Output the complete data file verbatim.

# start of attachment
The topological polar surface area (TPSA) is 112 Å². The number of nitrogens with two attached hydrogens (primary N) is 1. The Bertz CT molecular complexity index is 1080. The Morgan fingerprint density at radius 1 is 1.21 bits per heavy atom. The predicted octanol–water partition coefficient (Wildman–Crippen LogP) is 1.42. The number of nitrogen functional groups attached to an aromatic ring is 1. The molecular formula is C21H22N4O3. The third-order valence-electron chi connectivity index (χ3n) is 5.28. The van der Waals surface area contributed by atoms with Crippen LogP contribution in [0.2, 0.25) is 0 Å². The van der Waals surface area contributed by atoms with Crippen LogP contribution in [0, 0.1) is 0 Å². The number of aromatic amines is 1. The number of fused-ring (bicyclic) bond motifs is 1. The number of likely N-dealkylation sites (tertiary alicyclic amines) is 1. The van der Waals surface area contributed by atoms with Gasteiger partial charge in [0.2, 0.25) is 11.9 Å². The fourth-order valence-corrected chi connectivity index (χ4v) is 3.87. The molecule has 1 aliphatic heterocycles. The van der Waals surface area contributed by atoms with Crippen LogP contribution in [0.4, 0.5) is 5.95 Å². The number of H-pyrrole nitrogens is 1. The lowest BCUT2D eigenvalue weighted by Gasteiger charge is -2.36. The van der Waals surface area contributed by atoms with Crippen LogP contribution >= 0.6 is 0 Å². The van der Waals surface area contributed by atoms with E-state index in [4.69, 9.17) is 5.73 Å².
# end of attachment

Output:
The topological polar surface area (TPSA) is 112 Å². The number of nitrogens with two attached hydrogens (primary N) is 1. The Bertz CT molecular complexity index is 1080. The Morgan fingerprint density at radius 1 is 1.21 bits per heavy atom. The predicted octanol–water partition coefficient (Wildman–Crippen LogP) is 1.42. The number of nitrogen functional groups attached to an aromatic ring is 1. The molecular formula is C21H22N4O3. The third-order valence-electron chi connectivity index (χ3n) is 5.28. The van der Waals surface area contributed by atoms with Crippen LogP contribution in [0.2, 0.25) is 0 Å². The van der Waals surface area contributed by atoms with Crippen LogP contribution in [0, 0.1) is 0 Å². The number of aromatic amines is 1. The number of fused-ring (bicyclic) bond motifs is 1. The number of likely N-dealkylation sites (tertiary alicyclic amines) is 1. The van der Waals surface area contributed by atoms with Gasteiger partial charge in [0.2, 0.25) is 11.9 Å². The fourth-order valence-corrected chi connectivity index (χ4v) is 3.87. The molecule has 1 aliphatic heterocycles. The van der Waals surface area contributed by atoms with Crippen LogP contribution in [0.4, 0.5) is 5.95 Å². The number of H-pyrrole nitrogens is 1. The lowest BCUT2D eigenvalue weighted by Gasteiger charge is -2.36. The van der Waals surface area contributed by atoms with Crippen LogP contribution >= 0.6 is 0 Å². The van der Waals surface area contributed by atoms with E-state index in [4.69, 9.17) is 5.73 Å².